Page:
Novartis Drafts NBA Legends To Launch High Blood Pressure Awareness Campaign

By Off The BASN Sports Wire
Updated: February 15, 2007

NEW YORK — Novartis and the National Basketball Retired Players Association (NBRPA) launch Shooting for Healthy BP, a campaign to educate people, particularly African Americans, who are disproportionately affected by high blood pressure, of the associated health risks of high blood pressure and motivate them to manage their condition.

NBA legends Dominique Wilkins, Darryl Dawkins and Spencer Haywood will reveal their high blood pressure stories to help motivate and inspire people to get their blood pressure controlled.

“Like a lot of other people, when I was diagnosed with high blood pressure, I denied it,” said Darryl Dawkins, former Philadelphia 76er and New Jersey Nets center. “I just didn’t want to hear it. And maintaining a healthy diet and getting exercise was not enough to manage my condition.”

“My doctor recommended that I take a medication to get me closer to goal. I tried other prescription treatments that did not work for me. My doctor prescribed a combination of two medicines in one pill to help me manage my high blood pressure.”

“I’m proud to be teaming up with other NBA Legends to get the word out about the urgency of working toward managing high blood pressure.”

For former New York Knicks and Seattle Supersonics forward, Spencer Haywood, the decision to better manage his condition was the result of his own family’s struggles with high blood pressure.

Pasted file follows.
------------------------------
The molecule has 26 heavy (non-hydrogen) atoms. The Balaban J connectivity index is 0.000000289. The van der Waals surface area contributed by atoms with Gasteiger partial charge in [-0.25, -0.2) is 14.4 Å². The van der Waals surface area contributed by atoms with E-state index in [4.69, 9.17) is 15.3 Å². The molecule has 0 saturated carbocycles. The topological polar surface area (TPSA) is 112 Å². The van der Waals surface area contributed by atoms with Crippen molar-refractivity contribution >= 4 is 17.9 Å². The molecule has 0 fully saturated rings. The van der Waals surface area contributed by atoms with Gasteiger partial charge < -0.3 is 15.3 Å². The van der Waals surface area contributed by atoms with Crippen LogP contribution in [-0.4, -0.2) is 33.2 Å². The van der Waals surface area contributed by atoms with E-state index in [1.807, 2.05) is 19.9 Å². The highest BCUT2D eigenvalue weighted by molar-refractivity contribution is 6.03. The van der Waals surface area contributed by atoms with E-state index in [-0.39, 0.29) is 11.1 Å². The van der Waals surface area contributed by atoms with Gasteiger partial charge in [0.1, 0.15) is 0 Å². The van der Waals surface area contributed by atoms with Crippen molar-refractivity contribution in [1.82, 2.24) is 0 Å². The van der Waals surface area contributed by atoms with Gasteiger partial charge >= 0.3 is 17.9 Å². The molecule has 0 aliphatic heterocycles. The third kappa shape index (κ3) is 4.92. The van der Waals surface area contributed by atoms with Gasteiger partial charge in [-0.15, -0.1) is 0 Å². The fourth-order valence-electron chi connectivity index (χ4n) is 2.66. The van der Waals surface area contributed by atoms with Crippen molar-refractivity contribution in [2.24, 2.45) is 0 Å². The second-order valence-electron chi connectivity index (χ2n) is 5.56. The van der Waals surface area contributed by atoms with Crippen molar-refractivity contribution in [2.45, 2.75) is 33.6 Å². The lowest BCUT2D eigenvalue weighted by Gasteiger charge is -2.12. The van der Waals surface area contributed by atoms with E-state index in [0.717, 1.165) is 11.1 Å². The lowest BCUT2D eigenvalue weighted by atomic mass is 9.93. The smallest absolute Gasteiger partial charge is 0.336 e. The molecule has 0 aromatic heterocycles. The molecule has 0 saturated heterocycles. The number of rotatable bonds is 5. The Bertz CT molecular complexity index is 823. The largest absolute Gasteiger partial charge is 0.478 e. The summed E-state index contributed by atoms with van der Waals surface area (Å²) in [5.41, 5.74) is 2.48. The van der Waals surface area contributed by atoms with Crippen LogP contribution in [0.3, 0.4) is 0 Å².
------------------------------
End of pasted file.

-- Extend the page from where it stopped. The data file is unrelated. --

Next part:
“When I was first diagnosed with high blood pressure 11 years ago, I was shocked to find out that an athlete like me could have this condition,” said Haywood, who was a member of the 1968 gold medal U.S. Olympic basketball team.

“But having witnessed the devastating effects of high blood pressure on my family, I knew I had to take it seriously. I worked closely with my doctor to set up a game plan to get and stay at my blood pressure goal. Together with Dominique and Darryl, I hope we can inspire other people to do the same.”

High blood pressure is a national health crisis. According to recent estimates, 72 million Americans have high blood pressure and nearly 40 percent of those treated do not have it under control.

Although anyone is susceptible, African Americans have a greater risk of developing high blood pressure and a much greater risk of stroke, heart disease and kidney damage.

According to recent statistics, more than one in three African Americans has high blood pressure and more than two-thirds do not have it under control, increasing their risk of complications.

In fact, as many as 30 percent of all deaths in African American men and 20 percent of all deaths in African American women who have high blood pressure are thought to be linked to the condition.

“All too often I find that patients ignore their high blood pressure because they feel fine. But it is critical for them to actively manage the condition because it can have devastating effects like heart attack, stroke and kidney damage,” said Wallace Johnson, MD, assistant professor of medicine in the Division of General Internal Medicine at University of Maryland Baltimore.